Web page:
A Bangladeshi plan to burn more coal for power will worsen global warming in a nation already battered by climate crises from floods to cyclones, according to a report out on earlier this month.
About 3% of the country’s power comes from coal, but plans to build 29 coal-based power plants in the next two decades will increase this to 35%, according to government data, in what the report called a clear threat to the environment.
“We are passed the point where any new coal power station could be considered compatible with the Paris climate goals,” said Julien Vincent, executive director of Australian-based environment group Market Forces, which published the report with an international climate movement called 350.org.
“There is simply no way to square coal expansion with commitments to limit global warming to 1.5°C.”
Under the Paris accord, 200 countries agreed on a binding global compact to slash greenhouse gases and keep global temperature increases “well below” 2 degrees Celsius.
Nearly one in three children in Bangladesh are at risk from climate change-linked disasters, the United Nations says.
Floods this year have killed at least 60 people and displaced nearly 800,000 in low-lying Bangladesh, which is vulnerable to the impacts of rising global temperatures, including more extreme weather and rising sea levels.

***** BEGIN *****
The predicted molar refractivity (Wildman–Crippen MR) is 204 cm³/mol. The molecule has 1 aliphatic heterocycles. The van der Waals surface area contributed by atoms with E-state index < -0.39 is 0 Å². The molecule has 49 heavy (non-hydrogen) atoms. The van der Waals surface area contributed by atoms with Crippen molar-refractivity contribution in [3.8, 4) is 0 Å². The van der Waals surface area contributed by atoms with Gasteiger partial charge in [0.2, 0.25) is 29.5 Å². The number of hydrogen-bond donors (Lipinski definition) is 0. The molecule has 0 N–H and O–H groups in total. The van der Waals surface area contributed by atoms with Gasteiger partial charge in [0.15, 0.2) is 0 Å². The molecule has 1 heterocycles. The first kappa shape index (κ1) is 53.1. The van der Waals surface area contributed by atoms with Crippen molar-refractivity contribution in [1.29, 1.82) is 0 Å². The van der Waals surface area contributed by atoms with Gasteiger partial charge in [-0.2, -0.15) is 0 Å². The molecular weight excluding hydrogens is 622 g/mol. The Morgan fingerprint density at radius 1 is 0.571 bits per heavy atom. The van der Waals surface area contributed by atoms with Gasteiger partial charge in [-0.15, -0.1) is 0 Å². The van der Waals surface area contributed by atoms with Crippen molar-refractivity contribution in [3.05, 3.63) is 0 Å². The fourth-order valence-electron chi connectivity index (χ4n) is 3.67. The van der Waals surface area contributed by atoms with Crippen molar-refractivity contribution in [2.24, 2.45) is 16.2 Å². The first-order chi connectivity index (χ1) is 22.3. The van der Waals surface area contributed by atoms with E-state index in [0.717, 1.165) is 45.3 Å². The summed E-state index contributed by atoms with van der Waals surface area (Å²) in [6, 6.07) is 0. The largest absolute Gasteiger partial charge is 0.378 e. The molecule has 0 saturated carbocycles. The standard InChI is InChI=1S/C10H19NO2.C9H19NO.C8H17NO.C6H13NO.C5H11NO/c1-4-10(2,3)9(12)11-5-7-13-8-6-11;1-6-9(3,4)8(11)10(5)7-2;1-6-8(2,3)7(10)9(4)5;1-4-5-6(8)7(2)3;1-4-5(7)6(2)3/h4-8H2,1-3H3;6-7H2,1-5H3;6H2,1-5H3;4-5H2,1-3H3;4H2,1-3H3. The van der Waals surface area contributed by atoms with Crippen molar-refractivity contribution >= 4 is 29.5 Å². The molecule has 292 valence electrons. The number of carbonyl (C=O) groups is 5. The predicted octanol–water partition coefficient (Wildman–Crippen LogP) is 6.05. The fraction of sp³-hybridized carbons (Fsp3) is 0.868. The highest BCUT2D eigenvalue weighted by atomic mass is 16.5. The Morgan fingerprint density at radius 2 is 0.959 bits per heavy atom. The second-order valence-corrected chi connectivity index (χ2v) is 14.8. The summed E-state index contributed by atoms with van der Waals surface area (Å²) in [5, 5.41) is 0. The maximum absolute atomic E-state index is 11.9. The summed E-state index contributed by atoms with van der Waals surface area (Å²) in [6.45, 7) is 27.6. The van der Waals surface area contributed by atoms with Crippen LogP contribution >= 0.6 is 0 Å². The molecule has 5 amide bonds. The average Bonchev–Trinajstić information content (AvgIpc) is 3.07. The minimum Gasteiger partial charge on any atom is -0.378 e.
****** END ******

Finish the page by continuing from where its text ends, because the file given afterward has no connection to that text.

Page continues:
In 2016, the country said it would expand its coal sector to meet rising needs but the report said there was still time to pull back as most of the plants were just plans on paper.
It said developed countries that are abandoning coal were moving into nations with less stringent environmental standards.
Energy demand in Bangladesh has increased at an average of 10% per year in the past decade and the country has a target to meet 10% of its power demand from renewable energy by 2021. Its main source of energy is natural gas but reserves are dwindling.
Coal provides about 40 percent of the world’s electricity and is an industry that must die by 2050 if climate pledges are to be met, according to the Powering Past Coal Alliance.
The report said companies from China, Britain, Japan and India - which invested in a number of the proposed projects - were interested in “squeezing a final dollar out of the dying coal industry” whatever its impact.
“UK and Japan-based companies are involved in three proposed coal projects each, despite transitioning to cleaner energy within their own borders. The UK, for instance, plans to phase out coal power by 2025,” said the report.
Ahmed Kaikaus, a senior civil servant from the Ministry of Power, Energy and Mineral Resources, told the Thomson Reuters Foundation that Bangladesh had no choice but to burn coal.
“Bangladesh’s economy is growing fast and it needs energy. That’s the bottom line. We don’t have the ‘hydro’ option like other countries and our gas is depleting,” said Kaikaus.
The report said Bangladesh had the potential to generate solar energy, but Kaikaus said a shortage of space for solar panels would hinder widescale solar projects.